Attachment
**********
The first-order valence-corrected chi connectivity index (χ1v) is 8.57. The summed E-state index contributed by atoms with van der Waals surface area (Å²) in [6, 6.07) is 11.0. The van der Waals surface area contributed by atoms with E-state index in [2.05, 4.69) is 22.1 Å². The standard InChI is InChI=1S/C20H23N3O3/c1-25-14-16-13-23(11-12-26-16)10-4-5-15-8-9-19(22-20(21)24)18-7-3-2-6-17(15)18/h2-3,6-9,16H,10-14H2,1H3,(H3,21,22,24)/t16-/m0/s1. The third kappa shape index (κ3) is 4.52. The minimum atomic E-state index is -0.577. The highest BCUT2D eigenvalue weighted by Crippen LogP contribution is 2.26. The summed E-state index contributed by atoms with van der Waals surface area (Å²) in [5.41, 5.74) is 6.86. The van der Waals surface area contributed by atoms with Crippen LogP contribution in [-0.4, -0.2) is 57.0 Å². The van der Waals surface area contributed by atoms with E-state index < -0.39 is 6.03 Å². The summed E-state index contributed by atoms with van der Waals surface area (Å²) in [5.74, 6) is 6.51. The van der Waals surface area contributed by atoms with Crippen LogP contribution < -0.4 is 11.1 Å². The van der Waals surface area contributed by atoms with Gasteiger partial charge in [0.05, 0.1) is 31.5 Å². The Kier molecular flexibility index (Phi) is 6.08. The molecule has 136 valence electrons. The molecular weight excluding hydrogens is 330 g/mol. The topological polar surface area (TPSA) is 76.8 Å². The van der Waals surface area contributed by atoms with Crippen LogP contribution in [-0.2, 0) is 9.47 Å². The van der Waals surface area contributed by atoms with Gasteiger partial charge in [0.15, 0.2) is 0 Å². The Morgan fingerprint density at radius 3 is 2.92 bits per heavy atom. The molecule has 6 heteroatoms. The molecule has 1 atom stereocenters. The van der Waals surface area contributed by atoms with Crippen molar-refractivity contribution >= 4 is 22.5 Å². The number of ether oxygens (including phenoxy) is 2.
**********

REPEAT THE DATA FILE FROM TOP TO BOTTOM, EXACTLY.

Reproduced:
The first-order valence-corrected chi connectivity index (χ1v) is 8.57. The summed E-state index contributed by atoms with van der Waals surface area (Å²) in [6, 6.07) is 11.0. The van der Waals surface area contributed by atoms with E-state index in [2.05, 4.69) is 22.1 Å². The standard InChI is InChI=1S/C20H23N3O3/c1-25-14-16-13-23(11-12-26-16)10-4-5-15-8-9-19(22-20(21)24)18-7-3-2-6-17(15)18/h2-3,6-9,16H,10-14H2,1H3,(H3,21,22,24)/t16-/m0/s1. The third kappa shape index (κ3) is 4.52. The minimum atomic E-state index is -0.577. The highest BCUT2D eigenvalue weighted by Crippen LogP contribution is 2.26. The summed E-state index contributed by atoms with van der Waals surface area (Å²) in [5.41, 5.74) is 6.86. The van der Waals surface area contributed by atoms with Crippen LogP contribution in [-0.4, -0.2) is 57.0 Å². The van der Waals surface area contributed by atoms with E-state index < -0.39 is 6.03 Å². The summed E-state index contributed by atoms with van der Waals surface area (Å²) in [5.74, 6) is 6.51. The van der Waals surface area contributed by atoms with Crippen LogP contribution < -0.4 is 11.1 Å². The van der Waals surface area contributed by atoms with Gasteiger partial charge in [0.05, 0.1) is 31.5 Å². The Kier molecular flexibility index (Phi) is 6.08. The molecule has 136 valence electrons. The molecular weight excluding hydrogens is 330 g/mol. The topological polar surface area (TPSA) is 76.8 Å². The van der Waals surface area contributed by atoms with Crippen LogP contribution in [-0.2, 0) is 9.47 Å². The van der Waals surface area contributed by atoms with Gasteiger partial charge in [0.15, 0.2) is 0 Å². The Morgan fingerprint density at radius 3 is 2.92 bits per heavy atom. The molecule has 6 heteroatoms. The molecule has 1 atom stereocenters. The van der Waals surface area contributed by atoms with Crippen molar-refractivity contribution >= 4 is 22.5 Å². The number of ether oxygens (including phenoxy) is 2.